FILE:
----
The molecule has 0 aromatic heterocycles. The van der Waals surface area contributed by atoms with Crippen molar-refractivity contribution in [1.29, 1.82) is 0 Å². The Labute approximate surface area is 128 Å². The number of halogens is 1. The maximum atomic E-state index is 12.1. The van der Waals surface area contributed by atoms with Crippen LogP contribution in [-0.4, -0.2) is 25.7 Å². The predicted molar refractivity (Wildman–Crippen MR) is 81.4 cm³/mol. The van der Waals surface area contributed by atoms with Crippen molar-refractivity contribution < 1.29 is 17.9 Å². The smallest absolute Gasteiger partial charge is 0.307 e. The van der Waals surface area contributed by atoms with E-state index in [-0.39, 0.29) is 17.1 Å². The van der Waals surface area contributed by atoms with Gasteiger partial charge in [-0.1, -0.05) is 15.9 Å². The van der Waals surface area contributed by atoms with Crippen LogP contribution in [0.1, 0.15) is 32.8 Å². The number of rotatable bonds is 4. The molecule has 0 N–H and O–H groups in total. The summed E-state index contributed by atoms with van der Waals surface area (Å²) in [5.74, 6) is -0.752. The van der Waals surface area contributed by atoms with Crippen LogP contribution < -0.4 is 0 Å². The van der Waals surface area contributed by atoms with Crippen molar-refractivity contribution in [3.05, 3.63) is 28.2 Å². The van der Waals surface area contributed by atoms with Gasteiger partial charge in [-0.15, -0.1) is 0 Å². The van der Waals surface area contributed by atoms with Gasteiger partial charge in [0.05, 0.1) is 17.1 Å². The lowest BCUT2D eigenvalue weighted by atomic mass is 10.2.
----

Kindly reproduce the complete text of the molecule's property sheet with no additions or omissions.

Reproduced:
The molecule has 0 aromatic heterocycles. The van der Waals surface area contributed by atoms with Crippen molar-refractivity contribution in [1.29, 1.82) is 0 Å². The Labute approximate surface area is 128 Å². The number of halogens is 1. The maximum atomic E-state index is 12.1. The van der Waals surface area contributed by atoms with Crippen LogP contribution in [-0.4, -0.2) is 25.7 Å². The predicted molar refractivity (Wildman–Crippen MR) is 81.4 cm³/mol. The van der Waals surface area contributed by atoms with Crippen molar-refractivity contribution < 1.29 is 17.9 Å². The smallest absolute Gasteiger partial charge is 0.307 e. The van der Waals surface area contributed by atoms with E-state index in [-0.39, 0.29) is 17.1 Å². The van der Waals surface area contributed by atoms with Gasteiger partial charge in [-0.1, -0.05) is 15.9 Å². The van der Waals surface area contributed by atoms with Crippen LogP contribution in [0.1, 0.15) is 32.8 Å². The number of rotatable bonds is 4. The molecule has 0 N–H and O–H groups in total. The summed E-state index contributed by atoms with van der Waals surface area (Å²) in [5.74, 6) is -0.752. The van der Waals surface area contributed by atoms with Crippen LogP contribution < -0.4 is 0 Å². The van der Waals surface area contributed by atoms with Crippen molar-refractivity contribution in [3.05, 3.63) is 28.2 Å². The van der Waals surface area contributed by atoms with Gasteiger partial charge in [-0.15, -0.1) is 0 Å². The van der Waals surface area contributed by atoms with Gasteiger partial charge in [0.05, 0.1) is 17.1 Å². The lowest BCUT2D eigenvalue weighted by atomic mass is 10.2.